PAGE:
Everything Leads to You
Author: Nina LaCour
Publish Date: May 15th, 2014
Number of Pages: 307
Genre: YA, Contemporary, LGBTQ, Romance
A love letter to the craft and romance of film and fate in front of—and behind—the camera from the award-winning author of Hold Still.
A wunderkind young set designer, Emi has already started to find her way in the competitive Hollywood film world.
Emi is a film buff and a true romantic, but her real-life relationships are a mess. She has desperately gone back to the same girl too many times to mention. But then a mysterious letter from a silver screen legend leads Emi to Ava. Ava is unlike anyone Emi has ever met. She has a tumultuous, not-so-glamorous past, and lives an unconventional life. She’s enigmatic…. She’s beautiful. And she is about to expand Emi’s understanding of family, acceptance, and true romance.
This would have been posted much earlier if WordPress hadn’t erased my entire review when I went to save it. *shakes fist at computer*
Can I just say that I love the cover of this book? I love the font and the pale pink color. I love how summery it looks. Even though it’s such a girly color, I don’t feel like I’m going to read something that is insufferably shallow. One thing that I did find a little misleading is that for the majority of the book, I thought the girl on the cover was Emi. After all, Emi is the main character right? Imagine my surprise when I learn that Emi isn’t completely Caucasian, but instead, mixed. (Seriously, authors need to slip these details into the book earlier so I’m not making completely incorrect assumptions). I read on until I read a tidbit about how Ava’s hair comes out of her bun and grazes her neck. So now, I’m assuming that the girl on the cover is Ava.
Beautiful cover aside, Everything Leads to You was a book different from the bajillion other contemporaries I’ve read. It focused on Emi, a girl with a unique job as a set designer. At the beginning of the book, her brother leaves, giving her and her friend Charlotte his apartment until he returns. With the one requirement being that something truly epic has to happen within the apartment, the two girls embark on a journey to find the daughter of Clyde Jones. Now it sounds kind of boring, but it actually wasn’t too bad. I enjoyed reading about how she put together the sets and about the different things they did to find Clyde’s granddaughter. But I did think that the characterization was a little lacking. Charlotte still feels like a blank piece of paper. She’s organized and extremely loyal, but what other traits does she have? Charlotte read like a placeholder. She didn’t ever feel like she was an important aspect of the plot. There was the occasional moment where Emi would mention how Charlotte disapproved of her ex-girlfriend, Morgan, but Charlotte herself was a forgettable character.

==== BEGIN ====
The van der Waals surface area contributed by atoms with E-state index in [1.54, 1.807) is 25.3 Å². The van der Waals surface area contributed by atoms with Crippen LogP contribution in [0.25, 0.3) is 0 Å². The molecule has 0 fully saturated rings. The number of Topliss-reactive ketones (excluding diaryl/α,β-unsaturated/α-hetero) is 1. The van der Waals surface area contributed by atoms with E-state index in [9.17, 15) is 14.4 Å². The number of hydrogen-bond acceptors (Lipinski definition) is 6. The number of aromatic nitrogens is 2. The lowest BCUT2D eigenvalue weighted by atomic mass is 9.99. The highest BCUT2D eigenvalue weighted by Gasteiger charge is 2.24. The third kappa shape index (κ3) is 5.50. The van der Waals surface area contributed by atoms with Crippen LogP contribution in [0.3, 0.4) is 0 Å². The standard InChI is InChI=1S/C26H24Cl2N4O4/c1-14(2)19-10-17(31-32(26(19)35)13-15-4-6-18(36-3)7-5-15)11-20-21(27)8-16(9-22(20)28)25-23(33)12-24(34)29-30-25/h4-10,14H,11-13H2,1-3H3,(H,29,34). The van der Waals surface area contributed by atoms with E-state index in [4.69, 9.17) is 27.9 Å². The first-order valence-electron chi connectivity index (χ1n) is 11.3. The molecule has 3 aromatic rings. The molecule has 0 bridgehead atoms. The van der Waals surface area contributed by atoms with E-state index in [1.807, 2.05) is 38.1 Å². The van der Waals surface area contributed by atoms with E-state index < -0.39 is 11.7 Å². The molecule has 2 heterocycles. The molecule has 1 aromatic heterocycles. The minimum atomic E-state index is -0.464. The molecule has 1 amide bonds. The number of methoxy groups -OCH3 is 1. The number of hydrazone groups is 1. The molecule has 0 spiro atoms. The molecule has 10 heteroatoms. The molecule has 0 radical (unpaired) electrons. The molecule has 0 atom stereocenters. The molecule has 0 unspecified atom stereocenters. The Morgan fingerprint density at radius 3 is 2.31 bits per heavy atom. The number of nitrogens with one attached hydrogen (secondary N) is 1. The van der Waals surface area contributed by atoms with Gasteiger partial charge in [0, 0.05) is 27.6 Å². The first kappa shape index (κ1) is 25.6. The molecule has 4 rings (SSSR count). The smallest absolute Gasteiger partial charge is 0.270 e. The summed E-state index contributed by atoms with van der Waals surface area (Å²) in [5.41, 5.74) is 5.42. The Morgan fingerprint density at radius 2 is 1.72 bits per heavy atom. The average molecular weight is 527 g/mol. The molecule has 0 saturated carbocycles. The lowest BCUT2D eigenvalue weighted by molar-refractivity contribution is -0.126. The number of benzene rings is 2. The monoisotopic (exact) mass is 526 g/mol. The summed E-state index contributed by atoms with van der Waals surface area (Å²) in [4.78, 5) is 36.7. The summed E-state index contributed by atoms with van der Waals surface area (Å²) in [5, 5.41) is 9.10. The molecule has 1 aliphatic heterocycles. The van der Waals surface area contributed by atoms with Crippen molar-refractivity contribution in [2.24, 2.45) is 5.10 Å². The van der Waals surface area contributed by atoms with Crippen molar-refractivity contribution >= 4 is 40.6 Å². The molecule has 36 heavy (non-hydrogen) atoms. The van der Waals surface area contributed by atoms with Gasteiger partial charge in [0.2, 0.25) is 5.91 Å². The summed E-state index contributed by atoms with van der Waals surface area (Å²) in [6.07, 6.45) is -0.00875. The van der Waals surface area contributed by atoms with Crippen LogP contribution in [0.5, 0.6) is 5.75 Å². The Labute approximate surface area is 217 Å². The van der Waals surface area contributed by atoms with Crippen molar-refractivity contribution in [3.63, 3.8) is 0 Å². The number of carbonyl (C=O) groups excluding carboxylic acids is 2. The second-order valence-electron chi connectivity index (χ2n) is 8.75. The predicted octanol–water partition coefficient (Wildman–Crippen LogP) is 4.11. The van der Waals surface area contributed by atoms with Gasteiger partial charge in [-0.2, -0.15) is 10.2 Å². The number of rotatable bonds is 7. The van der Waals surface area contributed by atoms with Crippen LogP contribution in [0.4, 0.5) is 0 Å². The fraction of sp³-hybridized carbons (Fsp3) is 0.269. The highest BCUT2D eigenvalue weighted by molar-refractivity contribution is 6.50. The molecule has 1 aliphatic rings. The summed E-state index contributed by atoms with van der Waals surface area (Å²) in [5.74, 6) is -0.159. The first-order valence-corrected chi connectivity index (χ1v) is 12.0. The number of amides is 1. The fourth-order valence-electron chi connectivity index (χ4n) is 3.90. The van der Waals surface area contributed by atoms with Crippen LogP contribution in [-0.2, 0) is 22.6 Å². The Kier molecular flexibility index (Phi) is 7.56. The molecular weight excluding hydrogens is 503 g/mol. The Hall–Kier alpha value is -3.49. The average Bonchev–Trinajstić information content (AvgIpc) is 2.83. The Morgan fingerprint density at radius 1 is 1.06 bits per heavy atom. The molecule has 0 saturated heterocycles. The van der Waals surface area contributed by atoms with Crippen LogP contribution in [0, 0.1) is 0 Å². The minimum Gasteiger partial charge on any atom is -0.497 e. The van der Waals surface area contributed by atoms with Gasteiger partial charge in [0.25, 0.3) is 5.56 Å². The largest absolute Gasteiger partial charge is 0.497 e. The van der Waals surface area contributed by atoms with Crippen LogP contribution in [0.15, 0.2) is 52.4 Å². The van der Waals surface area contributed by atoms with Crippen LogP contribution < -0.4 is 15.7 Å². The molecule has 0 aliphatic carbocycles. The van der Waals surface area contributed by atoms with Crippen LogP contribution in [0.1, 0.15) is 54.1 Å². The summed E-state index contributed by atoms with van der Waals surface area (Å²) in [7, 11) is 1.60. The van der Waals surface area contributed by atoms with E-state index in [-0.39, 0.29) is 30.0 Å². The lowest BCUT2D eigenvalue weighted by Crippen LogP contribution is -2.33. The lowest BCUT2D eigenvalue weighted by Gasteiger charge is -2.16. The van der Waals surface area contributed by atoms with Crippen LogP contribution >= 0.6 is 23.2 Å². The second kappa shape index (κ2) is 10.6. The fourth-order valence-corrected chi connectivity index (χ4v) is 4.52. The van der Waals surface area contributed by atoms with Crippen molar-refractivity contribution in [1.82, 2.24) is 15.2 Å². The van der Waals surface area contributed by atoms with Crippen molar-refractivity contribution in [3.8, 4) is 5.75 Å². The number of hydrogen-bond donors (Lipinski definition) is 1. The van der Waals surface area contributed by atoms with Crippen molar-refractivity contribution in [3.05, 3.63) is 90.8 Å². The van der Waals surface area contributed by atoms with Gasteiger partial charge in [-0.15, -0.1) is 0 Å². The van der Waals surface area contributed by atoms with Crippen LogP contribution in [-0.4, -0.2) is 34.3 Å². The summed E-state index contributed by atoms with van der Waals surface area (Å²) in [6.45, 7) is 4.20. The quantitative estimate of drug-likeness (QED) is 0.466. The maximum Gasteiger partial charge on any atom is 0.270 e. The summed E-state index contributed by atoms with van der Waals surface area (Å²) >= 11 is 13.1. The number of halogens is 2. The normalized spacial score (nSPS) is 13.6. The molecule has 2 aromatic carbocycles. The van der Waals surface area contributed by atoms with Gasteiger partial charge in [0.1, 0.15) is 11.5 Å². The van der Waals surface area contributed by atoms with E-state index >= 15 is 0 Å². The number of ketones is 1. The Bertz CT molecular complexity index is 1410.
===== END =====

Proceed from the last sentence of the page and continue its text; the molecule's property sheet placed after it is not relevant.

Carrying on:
To be quite honest, I’m not too sure what my final say on the plot should be. It’s extremely boring at times. I mean, the book feels like a daily narrative of Emi’s life over that particular summer and her summer wasn’t very interesting. It’s a story of how Emi fell in love and learned more about people. She goes through a number of realizations about her job, her friends, and her family and this change of character is really well developed.
Something I really enjoyed about this book was the fact that the homosexuality elements were treated as if they were a given. In some other LGBTQ books, a character’s sexuality is often repeated innumerable times, as if the character feels the need to tell you every few pages that they like a certain gender. In this case, it wasn’t reaffirmed so many times. She was lesbian. So what? It’s not as if it’s much different from a straight relationship. I liked that her sexuality didn’t take the attention off of the plot.
While I’m on the topic of relationships, the romance in this book was extremely believable. While I didn’t really like the way that Emi obsessed over Ava, the way that the two eventually got together was something that I liked. It was evident by the end of the novel that Emi had changed. She’d realized something about love and the right way to begin a relationship after her toxic one with Morgan.
All-in-all, Everything Leads to You, was not terrible, but it has the possibility of being quickly forgotten.